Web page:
Eleanor Friedberger has spent the large majority of her musical career known as half of musical group The Fiery Furnaces. Teamed up with her brother Mathew the duo's music was a mix of indie rock and psychedelic cynicism. In may of 2011 they both decided to put the band on hiatus so they could peruse their separate musical paths.
New View is the third release from this beautiful songbird. Having left the hustle and bustle of New York City, Friedberger moved up-state to record the album out of a converted barn and what was produced was a free flowing album, no hint of the anxiety and stress of living life in the city. Eleanor has traded in the indie sound and gone for more of a 70’s pop reminiscent of the late George Harrison.
One of the key components of the album is Friedberger's storytelling. At times it is autobiographical and at other time like a PSA announcement to young women warning them against getting their hearts broken. Eleanor’s vocals are a low husky alto and she immediately sounds androgynous. This gives a uniquely individual experience and yet one that is universal at the same time.
Opening track "He Didn’t Mention His Mother" begins with a tape looping back setting the scene as we reminisce of someone held dear. It’s a warm and cosy recollection of time gone by. It feels like we’re sitting on a couch and flicking through a photo album with her.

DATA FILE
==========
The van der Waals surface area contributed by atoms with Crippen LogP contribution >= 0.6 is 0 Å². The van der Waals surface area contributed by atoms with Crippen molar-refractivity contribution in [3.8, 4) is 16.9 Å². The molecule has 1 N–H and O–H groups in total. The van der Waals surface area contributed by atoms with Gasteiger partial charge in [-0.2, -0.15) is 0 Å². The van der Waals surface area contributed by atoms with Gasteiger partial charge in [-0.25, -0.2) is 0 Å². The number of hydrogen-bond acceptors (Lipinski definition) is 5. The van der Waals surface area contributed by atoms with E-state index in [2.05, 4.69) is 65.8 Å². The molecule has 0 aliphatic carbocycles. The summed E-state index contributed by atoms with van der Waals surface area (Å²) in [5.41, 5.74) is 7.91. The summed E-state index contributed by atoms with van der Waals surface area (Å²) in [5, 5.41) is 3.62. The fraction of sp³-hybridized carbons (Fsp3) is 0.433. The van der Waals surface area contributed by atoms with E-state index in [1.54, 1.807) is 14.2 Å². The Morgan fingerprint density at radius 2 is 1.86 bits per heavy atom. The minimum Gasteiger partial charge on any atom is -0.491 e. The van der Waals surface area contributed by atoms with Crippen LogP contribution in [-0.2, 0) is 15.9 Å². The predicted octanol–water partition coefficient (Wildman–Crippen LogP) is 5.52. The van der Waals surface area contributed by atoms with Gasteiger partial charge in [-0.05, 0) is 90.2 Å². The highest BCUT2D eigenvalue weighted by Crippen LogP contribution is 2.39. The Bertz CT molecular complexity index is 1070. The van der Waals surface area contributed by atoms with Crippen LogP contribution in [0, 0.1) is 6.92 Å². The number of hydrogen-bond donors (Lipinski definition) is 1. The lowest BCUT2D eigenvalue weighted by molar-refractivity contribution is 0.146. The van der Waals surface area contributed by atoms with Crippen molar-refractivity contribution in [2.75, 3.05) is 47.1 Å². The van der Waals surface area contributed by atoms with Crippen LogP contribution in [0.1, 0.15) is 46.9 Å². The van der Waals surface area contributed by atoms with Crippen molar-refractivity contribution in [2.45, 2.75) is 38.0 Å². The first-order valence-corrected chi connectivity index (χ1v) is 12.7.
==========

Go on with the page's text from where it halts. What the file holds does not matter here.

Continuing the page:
"Open Season" is a witty tune playing on the double meaning. In one instant it’s a no restrictions attack on a failed relationship. Open to criticism, Eleanor directs the conversation to her lover about how things just aren’t working with lines like “Well we got a place together, that was never my address” and “twenty-five-thousand reasons and all you needed was one." Her frustration at the situation and perhaps distance leads her to having to kill the relationship. Set to dreamy guitar lines and a simple drum beat. it is pure gold.
One of the finest tracks on New View would have to be "Cathy With The Curly Hair". It’s largely throw back to 60's bubble gum pop. It’s an ode to the girl that’s caught your eye and heart. It’s the type song that makes you want to dance around your house while singing along to the ohhs and the ahhs.
Another is "Two Versions of Tomorrow." It’s about the fight of wanting a relationship and yet knowing that it’s no good for you. It’s a volatile relationship that over before it’s even began. “What you want is what your hated, things don’t work out in the end,” and yet the sad realisation is that sometimes you just cant let go. The music on this track is strongly symbolic for the relationship. It’s a instrumental rollercoaster as the guitar dances around in a muted lick in conjuction with a grounded base line and a haunting Wurlitzer organ before soaring into an intergalactic guitar solo.
There are so many artists, both male and female, to whom Eleanor Friedberger could be compared. She has the vocals of a Lindsey Buckingham or Elvis Costello, with the folk story telling abilities of Bob Dylan or Suzanne Vega. No matter who, she is comparable to great artists. This album is fantastic and with every listen to it you fall that little more in love with it.
New View is out now on CD, vinyl and digital formats.